We live in a world of unprecedented pace, which
naturally has created an unsustainable environment. This is undeniably true
with how we see the internet functioning today, and the detrimental effects it
is having on the media industries. It is
here we see prosumers breaking professional categories, with the free web
creating a networked environment where siren servers are threatening net
neutrality, fabricating an unsustainable flow of creation and money, leading to
music’s value no longer being determined by itself but all that surrounds it.
By addressing mass
amateurisation, mass collaboration, internet freedom and the use of digital
information we endeavour to explore how the invention of blockchain and bitcoin
to combat the instabilities of today’s internet framework, can be applied to
music industry practices in terms of music consumption, production and distribution. We know that better is
possible, so with awareness that people have become so networked, can we come
together as a community and change the reality of the web to better our
individual value and that as musicians and professional creators?
As we make the
transition into the era of a semantic web, we see how technologies disrupt the
complacency of industries, such as music, that do not carefully think about the
implications of the internet.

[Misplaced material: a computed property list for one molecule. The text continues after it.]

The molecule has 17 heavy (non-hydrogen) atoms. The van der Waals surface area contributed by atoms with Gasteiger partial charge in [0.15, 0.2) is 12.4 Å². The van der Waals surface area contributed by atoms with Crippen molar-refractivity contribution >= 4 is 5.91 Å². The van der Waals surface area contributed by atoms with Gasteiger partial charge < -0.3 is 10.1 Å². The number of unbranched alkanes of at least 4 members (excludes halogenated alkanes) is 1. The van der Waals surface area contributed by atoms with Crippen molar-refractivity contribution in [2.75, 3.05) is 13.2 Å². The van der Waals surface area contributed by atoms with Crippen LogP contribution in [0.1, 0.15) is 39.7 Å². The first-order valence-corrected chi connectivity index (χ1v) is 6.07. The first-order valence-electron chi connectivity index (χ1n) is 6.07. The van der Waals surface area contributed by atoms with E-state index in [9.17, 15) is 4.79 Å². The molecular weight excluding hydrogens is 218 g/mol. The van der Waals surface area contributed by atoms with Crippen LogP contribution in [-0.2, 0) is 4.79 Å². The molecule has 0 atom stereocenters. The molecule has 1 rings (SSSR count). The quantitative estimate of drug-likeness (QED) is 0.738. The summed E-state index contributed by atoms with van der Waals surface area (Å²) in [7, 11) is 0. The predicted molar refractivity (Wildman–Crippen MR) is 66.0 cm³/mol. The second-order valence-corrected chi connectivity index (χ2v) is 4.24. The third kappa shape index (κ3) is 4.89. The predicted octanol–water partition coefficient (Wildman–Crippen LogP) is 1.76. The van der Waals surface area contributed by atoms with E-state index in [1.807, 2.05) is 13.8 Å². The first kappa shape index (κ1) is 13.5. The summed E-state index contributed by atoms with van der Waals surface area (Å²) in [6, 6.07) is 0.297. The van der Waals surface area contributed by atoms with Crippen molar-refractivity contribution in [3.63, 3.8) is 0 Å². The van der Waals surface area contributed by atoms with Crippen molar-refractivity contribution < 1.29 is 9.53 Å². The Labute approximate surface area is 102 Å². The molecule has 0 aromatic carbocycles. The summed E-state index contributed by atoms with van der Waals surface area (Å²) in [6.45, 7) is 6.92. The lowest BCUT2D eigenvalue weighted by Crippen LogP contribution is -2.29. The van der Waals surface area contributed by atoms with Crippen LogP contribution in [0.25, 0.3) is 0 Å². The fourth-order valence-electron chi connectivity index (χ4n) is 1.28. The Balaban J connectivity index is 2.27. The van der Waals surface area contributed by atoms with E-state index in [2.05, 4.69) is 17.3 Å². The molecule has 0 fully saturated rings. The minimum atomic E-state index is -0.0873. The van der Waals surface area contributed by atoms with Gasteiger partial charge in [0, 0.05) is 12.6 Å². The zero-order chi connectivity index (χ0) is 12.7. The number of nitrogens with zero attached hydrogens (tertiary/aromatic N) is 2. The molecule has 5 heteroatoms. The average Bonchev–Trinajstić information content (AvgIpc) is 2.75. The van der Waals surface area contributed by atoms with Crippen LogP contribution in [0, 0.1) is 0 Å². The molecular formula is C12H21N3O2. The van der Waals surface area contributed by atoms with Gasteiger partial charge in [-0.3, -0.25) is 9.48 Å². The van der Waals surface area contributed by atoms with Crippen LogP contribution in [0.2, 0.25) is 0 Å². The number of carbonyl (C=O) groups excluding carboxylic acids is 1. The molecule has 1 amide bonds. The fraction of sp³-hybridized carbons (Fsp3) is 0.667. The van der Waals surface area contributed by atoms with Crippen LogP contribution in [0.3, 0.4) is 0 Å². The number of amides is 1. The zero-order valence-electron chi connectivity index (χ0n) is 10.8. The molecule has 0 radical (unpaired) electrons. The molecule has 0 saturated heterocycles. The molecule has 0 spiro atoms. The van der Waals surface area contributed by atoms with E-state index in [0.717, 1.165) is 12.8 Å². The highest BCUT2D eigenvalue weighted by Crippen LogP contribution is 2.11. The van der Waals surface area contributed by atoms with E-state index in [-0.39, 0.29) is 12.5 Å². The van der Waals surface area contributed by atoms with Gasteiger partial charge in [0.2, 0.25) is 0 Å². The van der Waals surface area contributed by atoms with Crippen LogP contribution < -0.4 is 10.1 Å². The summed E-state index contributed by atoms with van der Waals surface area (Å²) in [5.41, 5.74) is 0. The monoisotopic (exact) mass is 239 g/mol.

Mass amateurisation refers to the capabilities that
new forms of media, such as the internet have given to regular people as
consumers and the ways in which they have applied this freedom to create and
distribute content, undermining the need for professional creators and
publishers, with it now being up to the people of the internet to decipher what
is valuable, which is threatening the existence of those professional creators.
Digital technologies are enabling new forms of
collaborative creativity and innovation, which is growing a sharing economy.
This connected network of innovation is great for democracy, equality and
freedom as more people will know what it is like to be inclusive and creative.
Although we must understand that the web is not technology, it is people.
Diverse people sharing their ideas and information. (Gauntlett, D).
Media used to be a way of transferring information,
a one-way broadcast but today the digital network has formed a collaborative
group behaviour that has grown two-way communication. People that used to be
uncoordinated can now come together in ways they couldn’t before (Shirky, C.
2008). This means that artists are hearing consumer voices more easily and
frequently than ever before. Gauntlett sees one of the most important things
about platforms like YouTube is how they have enabled users to feel as though
they’re able to make a creative contribution to the world. That if people are
given the tools, they can make an original stamp in society, hence why
platforms like YouTube and SoundCloud are facilitating the infinite production
and distribution of music.
Everyday users are being elevated and professionals
are being undermined. The internet is an enabler and driver of people’s
creativity and innovation, but peoples mass use of it has disrupted media
industry practises (Gauntlett, D). No longer do we see special ideas coming
from special people in special places, the audience is taking to the stage and
millions of people can have their say (Leadbeater, C). This has led to valuable